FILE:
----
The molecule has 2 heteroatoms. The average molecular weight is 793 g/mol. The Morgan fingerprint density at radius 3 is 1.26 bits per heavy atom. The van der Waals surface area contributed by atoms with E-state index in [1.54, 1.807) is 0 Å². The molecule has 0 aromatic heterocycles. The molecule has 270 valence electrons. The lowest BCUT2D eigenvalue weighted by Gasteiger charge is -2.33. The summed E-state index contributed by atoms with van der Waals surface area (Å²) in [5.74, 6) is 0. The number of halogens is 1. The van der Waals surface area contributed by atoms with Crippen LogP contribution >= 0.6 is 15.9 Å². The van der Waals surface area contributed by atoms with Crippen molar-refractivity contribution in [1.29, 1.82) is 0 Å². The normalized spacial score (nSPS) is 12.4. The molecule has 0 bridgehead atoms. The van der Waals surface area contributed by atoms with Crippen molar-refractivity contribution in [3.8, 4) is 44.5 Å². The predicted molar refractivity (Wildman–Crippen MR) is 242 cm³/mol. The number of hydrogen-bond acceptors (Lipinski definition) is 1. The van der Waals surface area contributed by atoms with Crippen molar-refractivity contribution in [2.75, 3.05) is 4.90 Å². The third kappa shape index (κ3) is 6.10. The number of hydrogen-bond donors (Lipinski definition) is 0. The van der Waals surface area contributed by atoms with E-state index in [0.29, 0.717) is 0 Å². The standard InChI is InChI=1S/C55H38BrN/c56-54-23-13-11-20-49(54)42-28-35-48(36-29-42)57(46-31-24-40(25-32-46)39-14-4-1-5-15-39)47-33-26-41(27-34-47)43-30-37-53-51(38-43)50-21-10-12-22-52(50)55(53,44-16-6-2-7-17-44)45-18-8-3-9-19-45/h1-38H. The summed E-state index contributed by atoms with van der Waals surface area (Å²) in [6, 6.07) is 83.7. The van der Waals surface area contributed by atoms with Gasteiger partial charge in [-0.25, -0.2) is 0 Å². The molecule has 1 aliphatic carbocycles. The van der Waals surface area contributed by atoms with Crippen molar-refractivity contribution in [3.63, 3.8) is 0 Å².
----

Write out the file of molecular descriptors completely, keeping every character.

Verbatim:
The molecule has 2 heteroatoms. The average molecular weight is 793 g/mol. The Morgan fingerprint density at radius 3 is 1.26 bits per heavy atom. The van der Waals surface area contributed by atoms with E-state index in [1.54, 1.807) is 0 Å². The molecule has 0 aromatic heterocycles. The molecule has 270 valence electrons. The lowest BCUT2D eigenvalue weighted by Gasteiger charge is -2.33. The summed E-state index contributed by atoms with van der Waals surface area (Å²) in [5.74, 6) is 0. The number of halogens is 1. The van der Waals surface area contributed by atoms with Crippen LogP contribution >= 0.6 is 15.9 Å². The van der Waals surface area contributed by atoms with Crippen molar-refractivity contribution in [1.29, 1.82) is 0 Å². The normalized spacial score (nSPS) is 12.4. The molecule has 0 bridgehead atoms. The van der Waals surface area contributed by atoms with Crippen molar-refractivity contribution in [3.8, 4) is 44.5 Å². The predicted molar refractivity (Wildman–Crippen MR) is 242 cm³/mol. The number of hydrogen-bond acceptors (Lipinski definition) is 1. The van der Waals surface area contributed by atoms with Crippen molar-refractivity contribution in [2.75, 3.05) is 4.90 Å². The third kappa shape index (κ3) is 6.10. The number of hydrogen-bond donors (Lipinski definition) is 0. The van der Waals surface area contributed by atoms with E-state index in [0.29, 0.717) is 0 Å². The standard InChI is InChI=1S/C55H38BrN/c56-54-23-13-11-20-49(54)42-28-35-48(36-29-42)57(46-31-24-40(25-32-46)39-14-4-1-5-15-39)47-33-26-41(27-34-47)43-30-37-53-51(38-43)50-21-10-12-22-52(50)55(53,44-16-6-2-7-17-44)45-18-8-3-9-19-45/h1-38H. The summed E-state index contributed by atoms with van der Waals surface area (Å²) in [6, 6.07) is 83.7. The van der Waals surface area contributed by atoms with Gasteiger partial charge in [-0.25, -0.2) is 0 Å². The molecule has 1 aliphatic carbocycles. The van der Waals surface area contributed by atoms with Crippen molar-refractivity contribution in [3.63, 3.8) is 0 Å².